He had been the director of Acorn Coach & Bus Ltd when its licence was revoked at a PI in February 2015. The company had previously been given a formal warning at a PI in December 2013. At the 2015 PI, there were significant maintenance shortcomings and the TC further found that the operator had both run services in contravention of Section 6 of the Transport Act 1985 and failed to operate a local service in accordance with the same Section. The TC found that Acorn lacked both professional competence and good repute, and disqualified Michael James from holding a licence for 12 months.

In addition, Mr James had been the director of Vals Coach & Bus Ltd when its licence was revoked at the same February 2015 PI for failing to satisfy financial standing requirements.

Mr James had also been the director of Tamworth Coach & Bus Ltd when its licence was revoked at a PI in December 2013 for failing to satisfy financial standing requirements. The TC removed Mr James’ good repute as a TM too at this PI (for his failures at Acorn) and disqualified him from acting as a TM again until he retook and passed the TM CPC examination (which he subsequently did in March 2015).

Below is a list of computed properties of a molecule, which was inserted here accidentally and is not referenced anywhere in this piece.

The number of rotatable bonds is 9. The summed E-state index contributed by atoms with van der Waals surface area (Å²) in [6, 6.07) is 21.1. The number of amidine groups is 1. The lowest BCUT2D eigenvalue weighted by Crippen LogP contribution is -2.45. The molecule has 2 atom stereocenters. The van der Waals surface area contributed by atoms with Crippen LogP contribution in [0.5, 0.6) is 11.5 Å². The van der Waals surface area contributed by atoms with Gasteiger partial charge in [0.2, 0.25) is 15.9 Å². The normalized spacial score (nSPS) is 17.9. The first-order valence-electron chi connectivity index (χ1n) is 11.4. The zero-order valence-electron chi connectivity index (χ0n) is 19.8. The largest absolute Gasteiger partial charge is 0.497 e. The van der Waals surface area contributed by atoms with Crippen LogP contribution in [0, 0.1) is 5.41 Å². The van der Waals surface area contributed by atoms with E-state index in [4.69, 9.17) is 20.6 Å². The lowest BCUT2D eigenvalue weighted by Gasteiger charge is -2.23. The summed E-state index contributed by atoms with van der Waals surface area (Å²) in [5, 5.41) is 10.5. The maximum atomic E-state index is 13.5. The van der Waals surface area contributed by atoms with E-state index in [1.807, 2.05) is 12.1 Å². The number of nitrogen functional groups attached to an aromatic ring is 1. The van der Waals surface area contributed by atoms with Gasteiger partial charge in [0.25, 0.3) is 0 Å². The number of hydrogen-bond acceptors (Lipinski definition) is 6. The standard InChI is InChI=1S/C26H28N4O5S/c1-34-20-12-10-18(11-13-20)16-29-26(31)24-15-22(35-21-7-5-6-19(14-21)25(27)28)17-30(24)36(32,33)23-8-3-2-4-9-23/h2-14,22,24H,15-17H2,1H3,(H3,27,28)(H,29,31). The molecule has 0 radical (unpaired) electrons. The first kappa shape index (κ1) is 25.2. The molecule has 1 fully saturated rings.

Mr Denton added: “I further noted that Michael James had been declared bankrupt in January 2011 and had been discharged in January 2012.

“I further noted that a payment to CLO by cheque from North Warwickshire Travel Ltd for an unrelated registration application on June 8, 2017 had been returned by the bank unpaid. This suggested that the company might be having financial problems.”

The Public Inquiry

The call-up letter stated that evidence of financial standing of £12,200 (the amount required for four vehicles) must be submitted to the Office of the TC in Birmingham by October 4, 2017, seven days before the PI was due to be held.

“The evidence should take the form of company accounts (if available), original bank statements and any overdraft facility, loan or factoring agreement,” explained Mr Denton.